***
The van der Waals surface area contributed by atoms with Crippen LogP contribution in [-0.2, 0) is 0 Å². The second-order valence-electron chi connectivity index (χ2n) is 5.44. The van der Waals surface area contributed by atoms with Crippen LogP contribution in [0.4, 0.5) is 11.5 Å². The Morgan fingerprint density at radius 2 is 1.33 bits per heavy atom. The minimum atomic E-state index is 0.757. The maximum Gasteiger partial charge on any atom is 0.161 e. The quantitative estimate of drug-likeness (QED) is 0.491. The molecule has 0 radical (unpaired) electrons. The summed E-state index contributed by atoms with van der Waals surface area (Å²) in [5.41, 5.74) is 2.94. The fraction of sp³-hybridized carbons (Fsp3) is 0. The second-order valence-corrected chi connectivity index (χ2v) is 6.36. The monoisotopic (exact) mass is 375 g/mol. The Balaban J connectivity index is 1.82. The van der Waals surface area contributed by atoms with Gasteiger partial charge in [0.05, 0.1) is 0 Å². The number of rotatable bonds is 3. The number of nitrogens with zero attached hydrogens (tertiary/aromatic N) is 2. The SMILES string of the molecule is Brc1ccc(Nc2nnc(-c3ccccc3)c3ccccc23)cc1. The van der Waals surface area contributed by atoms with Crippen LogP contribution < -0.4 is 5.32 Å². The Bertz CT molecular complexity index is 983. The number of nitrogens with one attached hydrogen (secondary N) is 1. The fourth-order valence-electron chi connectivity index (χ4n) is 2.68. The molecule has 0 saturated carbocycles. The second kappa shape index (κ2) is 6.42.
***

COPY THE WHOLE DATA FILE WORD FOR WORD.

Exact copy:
The van der Waals surface area contributed by atoms with Crippen LogP contribution in [-0.2, 0) is 0 Å². The second-order valence-electron chi connectivity index (χ2n) is 5.44. The van der Waals surface area contributed by atoms with Crippen LogP contribution in [0.4, 0.5) is 11.5 Å². The Morgan fingerprint density at radius 2 is 1.33 bits per heavy atom. The minimum atomic E-state index is 0.757. The maximum Gasteiger partial charge on any atom is 0.161 e. The quantitative estimate of drug-likeness (QED) is 0.491. The molecule has 0 radical (unpaired) electrons. The summed E-state index contributed by atoms with van der Waals surface area (Å²) in [5.41, 5.74) is 2.94. The fraction of sp³-hybridized carbons (Fsp3) is 0. The second-order valence-corrected chi connectivity index (χ2v) is 6.36. The monoisotopic (exact) mass is 375 g/mol. The Balaban J connectivity index is 1.82. The van der Waals surface area contributed by atoms with Gasteiger partial charge in [0.05, 0.1) is 0 Å². The number of rotatable bonds is 3. The number of nitrogens with zero attached hydrogens (tertiary/aromatic N) is 2. The SMILES string of the molecule is Brc1ccc(Nc2nnc(-c3ccccc3)c3ccccc23)cc1. The van der Waals surface area contributed by atoms with Crippen LogP contribution < -0.4 is 5.32 Å². The Bertz CT molecular complexity index is 983. The number of nitrogens with one attached hydrogen (secondary N) is 1. The fourth-order valence-electron chi connectivity index (χ4n) is 2.68. The molecule has 0 saturated carbocycles. The second kappa shape index (κ2) is 6.42.